Postmodern Buchanan

Deal W. Hudson

Two books read together can unexpectedly illuminate one another. That was my experience reading Pat Buchanan’s The Death of the West and a scholarly book written for public consumption-The Reckless Mind: Intellectuals in Politics, by Mark Lilla of the University of Chicago.

There’s much in the Buchanan book I agree with, especially the harrowing analysis of the impact of abortion and birth control on Western nations. But there was a bothersome undertone that I couldn’t quite figure out. Then I read Lilla’s chapter on the political philosopher Carl Schmitt. Schmitt (1888-1985) was one of the leading political and legal theorists of the Nazi Party in its early stages.

Rather than being treated like a leper for his Nazism, Schmitt and his books gained a following in the decades following World War II-including some ardent admirers among postmodern theorists.

Why would the most radically chic of leftwing thinkers, who pride themselves on obeying the canons of political correctness, admit to an appreciation for the “crown jurist” of the Nazi Party? It’s Schmitt’s understanding of politics that attracts them. His 1927 essay, “The Concept of the Political” states, “The specific political distinction to which political actions and motives can be reduced is that between friend and enemy.” In other words, politics is about power, pure and simple…getting and maintaining power over those you consider enemies.

Postmodern thinkers with their rejection of rationality and objectivity, with their reduction of value to class, gender, and ethnic interests, treat politics as just the kind of battlefield that Schmitt describes. Politics is not a fundamentally humanistic enterprise where men and women, in spite of their own interests and passions, submit themselves to a democratic process in hopes of reaching a common good.

Now I am NOT calling Pat Buchanan a Nazi. Everyone knows Buchanan is a good and decent man, and he has done this country a service over the years by his vigorous defense of unpopular causes. But in The Death of the West, Buchanan has started to sound much like the revolutionary theorists he calls his enemies.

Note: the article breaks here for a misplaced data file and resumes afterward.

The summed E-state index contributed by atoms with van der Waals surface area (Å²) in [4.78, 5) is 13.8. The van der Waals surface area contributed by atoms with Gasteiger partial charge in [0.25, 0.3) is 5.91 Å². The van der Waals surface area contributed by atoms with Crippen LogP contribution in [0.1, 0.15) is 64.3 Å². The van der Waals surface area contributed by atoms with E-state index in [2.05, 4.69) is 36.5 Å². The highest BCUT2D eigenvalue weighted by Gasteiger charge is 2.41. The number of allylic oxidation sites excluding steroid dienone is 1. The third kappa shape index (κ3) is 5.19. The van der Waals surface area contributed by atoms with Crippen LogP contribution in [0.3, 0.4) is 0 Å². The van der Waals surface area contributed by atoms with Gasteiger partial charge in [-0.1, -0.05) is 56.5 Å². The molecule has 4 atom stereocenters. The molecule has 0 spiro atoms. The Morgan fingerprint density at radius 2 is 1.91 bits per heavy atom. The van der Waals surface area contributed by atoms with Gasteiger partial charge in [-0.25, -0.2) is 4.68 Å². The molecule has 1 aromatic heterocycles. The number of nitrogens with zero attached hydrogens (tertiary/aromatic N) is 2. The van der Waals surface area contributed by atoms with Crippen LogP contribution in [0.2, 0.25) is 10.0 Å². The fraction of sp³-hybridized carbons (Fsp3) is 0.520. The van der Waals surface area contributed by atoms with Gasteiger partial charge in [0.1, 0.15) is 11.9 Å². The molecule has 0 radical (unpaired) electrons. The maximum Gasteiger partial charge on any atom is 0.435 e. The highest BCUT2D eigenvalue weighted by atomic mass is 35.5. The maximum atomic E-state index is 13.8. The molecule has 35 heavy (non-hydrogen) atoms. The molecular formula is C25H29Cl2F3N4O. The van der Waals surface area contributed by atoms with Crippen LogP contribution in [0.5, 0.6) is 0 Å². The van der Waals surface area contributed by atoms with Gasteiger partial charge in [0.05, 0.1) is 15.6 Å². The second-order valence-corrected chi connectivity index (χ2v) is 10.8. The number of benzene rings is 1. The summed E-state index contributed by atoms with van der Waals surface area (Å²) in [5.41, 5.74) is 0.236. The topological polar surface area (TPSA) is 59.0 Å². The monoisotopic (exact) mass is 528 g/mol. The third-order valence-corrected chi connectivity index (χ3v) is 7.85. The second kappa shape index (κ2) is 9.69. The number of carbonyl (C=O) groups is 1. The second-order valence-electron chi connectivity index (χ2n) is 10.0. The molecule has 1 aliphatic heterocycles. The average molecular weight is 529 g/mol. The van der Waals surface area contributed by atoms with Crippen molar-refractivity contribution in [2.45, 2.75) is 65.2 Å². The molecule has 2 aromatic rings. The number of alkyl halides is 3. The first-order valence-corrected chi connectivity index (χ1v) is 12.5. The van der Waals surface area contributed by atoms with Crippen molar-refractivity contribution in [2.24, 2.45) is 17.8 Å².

“Tell me who your enemy is, and I will tell you who you are,” Schmitt writes. Buchanan would agree. His book is a rallying cry to take up arms against the enemies of the West by learning from the enemy’s tactics. As Buchanan says, “Once an ideology takes hold of a society, only a superior force or superior ideology can exorcise it.”

The trouble is that the Christian faith Buchanan touts as a remedy is neither an ideology nor a force. I suspect Buchanan’s dilemma is that he wants his faith to provide both.

Those who see the opposition as “enemy” will join Buchanan’s army of right-minded, God-fearing defenders of the faith and the Western tradition. Those who don’t, well, they’re the enemy too.

What keeps me from joining his army is the belief that politics is not just an irrational struggle between people of bad will. I have had too many experiences with people of profoundly different values who have taught me much. My three most influential teachers were men who embraced the political left and were, or would be, dumbfounded by my adult choice of the Catholic faith.

All the battles that Buchanan describes are real and potentially decisive for our culture. But I don’t believe that adopting the political assumptions and tactics of the other side is going to redeem the day.

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